Passed or Past?
The Quick AnswerWhat is the difference between past and passed?
Passed is the past tense of to pass. For everything else, use past.
Past or Passed?There is often confusion over the words passed and past. This confusion occurs most commonly with the following expressions:
- Passed away
- Passed a test
- Past a date
- Past sell by date
- Past caring
- Past few years
- Past midnight
- The past weekend
- Run past
- See past
- It is past the deadline.
- You have passed the deadline.
- You are past the point of no return.
- You have passed the point of no return.
- Move past the finish line.
- They passed the finish line.
- It is past your bedtime
- You have passed your bedtime
PassedThe word passed is the past tense of the verb to pass, e.g., I pass (present tense), I passed and I have passed (both past tense), and I will pass (future tense).
- She passed the exam with distinction. (In this example, to pass = to be successful in a test)
- The operator has already passed the note to the typist. (In this example, to pass = to hand over)
- The lion passed the zebra without so much as a glance. (In this example, to pass = to move past)
(Here, passed is a past passive participle.)
- The lion passed the zebra without so much as a glance.
- The lion wandered past the zebra without so much as a glance.
- The Harrier passed at an altitude of 100 feet.
- The Harrier flew past at an altitude of 100 feet.
PastThe word past has several meanings (usually related to time before the present or to indicate movement from one side of a reference point to the other side.) Past can be used as an adjective, an adverb, a noun or a preposition:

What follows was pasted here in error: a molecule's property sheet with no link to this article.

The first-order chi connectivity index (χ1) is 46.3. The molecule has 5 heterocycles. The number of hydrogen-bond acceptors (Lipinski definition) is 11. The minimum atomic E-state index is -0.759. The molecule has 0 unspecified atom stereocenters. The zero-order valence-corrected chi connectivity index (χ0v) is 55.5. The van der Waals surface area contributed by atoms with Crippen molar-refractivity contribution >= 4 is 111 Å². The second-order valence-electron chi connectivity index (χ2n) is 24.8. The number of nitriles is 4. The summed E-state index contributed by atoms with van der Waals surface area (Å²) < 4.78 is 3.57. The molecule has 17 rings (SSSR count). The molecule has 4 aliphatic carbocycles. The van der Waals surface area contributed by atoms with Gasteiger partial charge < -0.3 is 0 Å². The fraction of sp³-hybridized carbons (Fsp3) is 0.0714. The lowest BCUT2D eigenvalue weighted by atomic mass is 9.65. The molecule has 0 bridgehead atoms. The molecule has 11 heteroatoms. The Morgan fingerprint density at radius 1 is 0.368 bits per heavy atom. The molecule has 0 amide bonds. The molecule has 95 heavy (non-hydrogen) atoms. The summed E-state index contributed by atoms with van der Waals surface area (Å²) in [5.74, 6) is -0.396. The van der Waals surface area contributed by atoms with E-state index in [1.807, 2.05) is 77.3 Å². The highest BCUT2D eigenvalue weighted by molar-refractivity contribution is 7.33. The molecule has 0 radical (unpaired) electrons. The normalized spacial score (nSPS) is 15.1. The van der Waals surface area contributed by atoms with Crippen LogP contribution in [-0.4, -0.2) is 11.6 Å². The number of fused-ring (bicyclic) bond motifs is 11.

As an Adjective, past denotes time before the present.
- This past year has been difficult for the recruiters.
- She loves to tell us about past dance competitions in the hall.
- That's all in the past.
- Can you dig into his past?
- Don't go past.
- Alan ran past. (Note: The word past is acting as an adverb in each of these examples. However, it could be argued that the word past is a preposition forming part of phrasal verb (like to run away or to jump up). See the similar examples below.)
- Don't go past the gate. (past = beyond)
- Alan ran past the postman. (past = denotes movement from one side to the other)
Quick TestSelect the correct version:
Substitute with Went PastWhen referring to movement (i.e., not passing tests or handing stuff over), only use passed when it is the past tense of the verb to pass. To test whether passed is correct, substitute it with went past. If your sentence still makes sense, then passed is the correct version.
- He passed the shop.
- He went past the shop. (Still makes sense – passed is correct)
- He skipped passed the shop.
- He skipped went past the shop. (Not correct – passed is wrong)
Substitute with Gone PastOn occasion, it may be necessary to use gone past to test whether passed is correct. This is because passed is also the past passive participle of to pass.
- He has passed the dockyard.
- He has gone past the dockyard. (Still makes sense – passed is correct)